top of page
  • Writer's pictureLeedr

Is My Phone Listening to Me for Targeted Ads?

It's happened to us all... we've been discussing a brand or product and the next minute, you're getting served up ads for exactly what you were just discussing.

The notion that our smartphones might be eavesdropping on our conversations to serve targeted ads has become a widespread concern. So let's explore whether there's truth to the idea that our phones listen to us for advertising purposes.

Understanding How Smartphones Work

Smartphones are equipped with voice assistants like Siri and Google Assistant, which use the phone's microphone. These assistants activate under specific conditions, such as saying a wake word, but this doesn't mean they're always listening for advertising cues.

The Myth and Reality

Many believe that phones are constantly listening to conversations to target ads. However, this is largely a myth. As per sources like MakeUseOf and The Washington Post, while phones do listen for voice assistant functionality, they don't typically use these conversations for ad targeting.

Tod Maffin, in his Medium article, strongly refutes the idea that Facebook listens to conversations for ad targeting. He points out several facts:

  1. The bandwidth required to transmit all conversations for processing would be immense, far exceeding typical data limits.

  2. The sheer volume of users makes it impractical for Facebook to process millions of conversations.

  3. As a professional running Facebook ad campaigns, Maffin confirms there's no such targeting option based on conversations.

  4. Facebook has publicly denied engaging in such practices, and lying about this would pose significant risks to the company.

How Phones Use Data

Phones collect user data for behavioural advertising, building profiles based on internet activity, as mentioned by The Guardian. This is legal and often consented to by users, as Norton explains.

What this means in a nutshell is that advertising platforms like Meta and Google can get a pretty clear idea of what types of products you'd like based on your online activity like Google searches, interactions with brands, and demographic info about you.

Ok, your phone is listening.... but not like you think

It's true.

According to Ars Technica, advertisers embed ultrasonic pitches in TV commercials or play them when a user encounters an ad in a computer browser. These inaudible sounds are undetectable to the human ear but can be picked up by devices.

So, some advertisers are using your phone to listen for sub-sonic sounds emitted during some ads. This technique allows advertisers to track a user's interaction with an ad across multiple devices. For instance, an ultrasonic sound played on a TV ad can be picked up by a smartphone, linking the user's viewing habits across different platforms for reporting and attribution.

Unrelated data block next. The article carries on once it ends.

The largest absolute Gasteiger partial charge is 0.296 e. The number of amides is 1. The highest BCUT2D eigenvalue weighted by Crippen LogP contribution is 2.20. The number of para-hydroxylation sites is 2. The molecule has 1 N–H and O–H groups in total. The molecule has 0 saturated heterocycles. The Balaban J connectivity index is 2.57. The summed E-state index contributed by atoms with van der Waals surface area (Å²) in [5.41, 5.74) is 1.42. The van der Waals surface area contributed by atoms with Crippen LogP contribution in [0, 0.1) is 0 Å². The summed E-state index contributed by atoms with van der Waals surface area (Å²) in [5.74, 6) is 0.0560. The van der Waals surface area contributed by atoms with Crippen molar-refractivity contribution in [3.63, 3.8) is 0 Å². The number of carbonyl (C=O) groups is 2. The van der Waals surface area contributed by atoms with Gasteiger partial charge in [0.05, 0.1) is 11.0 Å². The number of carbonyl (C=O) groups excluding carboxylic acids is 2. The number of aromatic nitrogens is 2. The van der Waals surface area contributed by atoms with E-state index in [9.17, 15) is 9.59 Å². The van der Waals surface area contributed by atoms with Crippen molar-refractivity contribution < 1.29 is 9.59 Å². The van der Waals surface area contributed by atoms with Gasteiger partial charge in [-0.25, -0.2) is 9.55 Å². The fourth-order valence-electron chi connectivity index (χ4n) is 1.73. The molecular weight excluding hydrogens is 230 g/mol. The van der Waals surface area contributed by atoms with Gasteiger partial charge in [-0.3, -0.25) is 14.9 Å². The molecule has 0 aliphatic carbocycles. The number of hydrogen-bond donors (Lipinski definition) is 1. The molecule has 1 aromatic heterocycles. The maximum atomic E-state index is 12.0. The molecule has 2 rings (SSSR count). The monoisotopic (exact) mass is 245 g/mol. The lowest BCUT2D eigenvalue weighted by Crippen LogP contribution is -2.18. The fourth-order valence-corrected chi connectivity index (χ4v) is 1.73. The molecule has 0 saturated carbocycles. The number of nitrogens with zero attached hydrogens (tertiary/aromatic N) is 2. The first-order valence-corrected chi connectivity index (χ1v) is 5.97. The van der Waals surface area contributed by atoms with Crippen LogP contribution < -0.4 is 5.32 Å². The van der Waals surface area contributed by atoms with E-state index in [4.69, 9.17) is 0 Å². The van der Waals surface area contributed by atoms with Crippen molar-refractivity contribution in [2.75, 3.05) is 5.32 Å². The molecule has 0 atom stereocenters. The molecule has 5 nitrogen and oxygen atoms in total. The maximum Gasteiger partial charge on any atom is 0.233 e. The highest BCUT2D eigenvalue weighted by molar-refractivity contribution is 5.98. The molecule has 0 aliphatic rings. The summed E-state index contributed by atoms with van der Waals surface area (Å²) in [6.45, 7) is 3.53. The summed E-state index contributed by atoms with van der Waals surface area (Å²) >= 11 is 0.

Even soccer fans aren't safe.

Spain's data protection agency recently fined La Liga, the nation's premier professional soccer league, a hefty sum of 250,000 euros (about $283,000 USD). The reason? La Liga's official phone app, which boasts millions of downloads, was caught spying on its fans. This intriguing case has raised eyebrows and concerns about privacy in the digital age.

The La Liga app is more than just a hub for soccer schedules, player rankings, and league news. Unbeknownst to many of its users, the app had a hidden feature that was quite controversial. When fans, armed with their smartphones, walked into bars to catch a game, the app kicked into surveillance mode. It would start recording audio through the phone's microphone to figure out if the user was watching a soccer match. The technology used was akin to what's found in apps like Shazam, which can identify music and media playing around you.

But here's the catch: the app wasn't just identifying the game for the user's benefit. It was checking if the bar had the proper license to show the match. Essentially, fans who downloaded the app for updates and live scores were unwittingly turned into informants against the very bars they frequented.

User Experiences and Anecdotes

Online forums like Reddit are filled with anecdotes about suspiciously timed ads. However, these are often instances of confirmation bias,

Many theories about phones listening are based on anecdotes and flawed reasoning rather than rigorous testing and evidence. People often recall and emphasize the few times they see relevant ads after a conversation, ignoring the many times when this does not happen.

How to Protect Your Privacy

For those concerned about privacy, there are steps to take:

  • Disable microphone permissions for apps where it's not necessary.

  • Use privacy-focused apps and settings.

So, while smartphones do have the capability to listen, there's no substantial evidence they use this ability for ad targeting. Users need to understand their devices' capabilities and maintain control over their privacy settings.

And if was the case that our phones were listening so ads could be targeted, marketers using ad platforms, would have access to this as a targeting source, but we don't.


Get this in your inbox

Get a helpful post every week in your inbox when you sign up. Cancel any time. 

Thanks for submitting!

bottom of page